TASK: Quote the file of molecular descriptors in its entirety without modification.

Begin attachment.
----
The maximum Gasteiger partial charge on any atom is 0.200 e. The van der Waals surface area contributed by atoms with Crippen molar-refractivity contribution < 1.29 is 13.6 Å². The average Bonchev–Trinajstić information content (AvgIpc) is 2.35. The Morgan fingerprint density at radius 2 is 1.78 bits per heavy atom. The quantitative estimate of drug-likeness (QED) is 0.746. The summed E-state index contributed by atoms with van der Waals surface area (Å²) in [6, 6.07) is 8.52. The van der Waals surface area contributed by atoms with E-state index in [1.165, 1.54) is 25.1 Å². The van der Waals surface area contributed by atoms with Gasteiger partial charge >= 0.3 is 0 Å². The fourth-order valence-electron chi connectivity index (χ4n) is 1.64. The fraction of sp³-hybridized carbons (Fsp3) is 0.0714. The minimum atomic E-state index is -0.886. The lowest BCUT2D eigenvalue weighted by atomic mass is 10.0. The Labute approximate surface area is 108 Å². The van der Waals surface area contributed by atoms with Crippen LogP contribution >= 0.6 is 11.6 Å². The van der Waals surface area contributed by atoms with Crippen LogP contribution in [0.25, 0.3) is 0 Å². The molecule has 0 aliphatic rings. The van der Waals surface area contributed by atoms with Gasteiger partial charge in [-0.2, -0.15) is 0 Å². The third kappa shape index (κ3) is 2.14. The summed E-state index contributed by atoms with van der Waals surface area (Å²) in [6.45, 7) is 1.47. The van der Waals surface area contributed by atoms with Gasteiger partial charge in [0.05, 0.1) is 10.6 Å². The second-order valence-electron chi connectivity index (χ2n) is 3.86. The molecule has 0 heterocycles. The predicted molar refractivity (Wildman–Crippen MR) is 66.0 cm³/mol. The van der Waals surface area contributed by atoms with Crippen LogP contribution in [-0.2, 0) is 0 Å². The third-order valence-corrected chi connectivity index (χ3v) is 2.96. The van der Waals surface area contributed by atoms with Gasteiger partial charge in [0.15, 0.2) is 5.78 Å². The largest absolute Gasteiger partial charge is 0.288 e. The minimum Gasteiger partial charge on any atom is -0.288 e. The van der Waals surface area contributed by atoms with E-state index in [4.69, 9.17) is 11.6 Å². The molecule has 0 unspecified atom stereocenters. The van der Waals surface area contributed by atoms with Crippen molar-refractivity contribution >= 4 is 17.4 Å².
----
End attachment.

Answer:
The maximum Gasteiger partial charge on any atom is 0.200 e. The van der Waals surface area contributed by atoms with Crippen molar-refractivity contribution < 1.29 is 13.6 Å². The average Bonchev–Trinajstić information content (AvgIpc) is 2.35. The Morgan fingerprint density at radius 2 is 1.78 bits per heavy atom. The quantitative estimate of drug-likeness (QED) is 0.746. The summed E-state index contributed by atoms with van der Waals surface area (Å²) in [6, 6.07) is 8.52. The van der Waals surface area contributed by atoms with E-state index in [1.165, 1.54) is 25.1 Å². The van der Waals surface area contributed by atoms with Gasteiger partial charge >= 0.3 is 0 Å². The fourth-order valence-electron chi connectivity index (χ4n) is 1.64. The fraction of sp³-hybridized carbons (Fsp3) is 0.0714. The minimum atomic E-state index is -0.886. The lowest BCUT2D eigenvalue weighted by atomic mass is 10.0. The Labute approximate surface area is 108 Å². The van der Waals surface area contributed by atoms with Crippen LogP contribution >= 0.6 is 11.6 Å². The van der Waals surface area contributed by atoms with Crippen LogP contribution in [0.25, 0.3) is 0 Å². The molecule has 0 aliphatic rings. The van der Waals surface area contributed by atoms with Gasteiger partial charge in [-0.2, -0.15) is 0 Å². The third kappa shape index (κ3) is 2.14. The summed E-state index contributed by atoms with van der Waals surface area (Å²) in [6.45, 7) is 1.47. The van der Waals surface area contributed by atoms with Gasteiger partial charge in [0.05, 0.1) is 10.6 Å². The second-order valence-electron chi connectivity index (χ2n) is 3.86. The molecule has 0 heterocycles. The predicted molar refractivity (Wildman–Crippen MR) is 66.0 cm³/mol. The van der Waals surface area contributed by atoms with Crippen LogP contribution in [-0.2, 0) is 0 Å². The third-order valence-corrected chi connectivity index (χ3v) is 2.96. The van der Waals surface area contributed by atoms with Gasteiger partial charge in [0.15, 0.2) is 5.78 Å². The largest absolute Gasteiger partial charge is 0.288 e. The minimum Gasteiger partial charge on any atom is -0.288 e. The van der Waals surface area contributed by atoms with E-state index in [4.69, 9.17) is 11.6 Å². The molecule has 0 unspecified atom stereocenters. The van der Waals surface area contributed by atoms with Crippen molar-refractivity contribution >= 4 is 17.4 Å².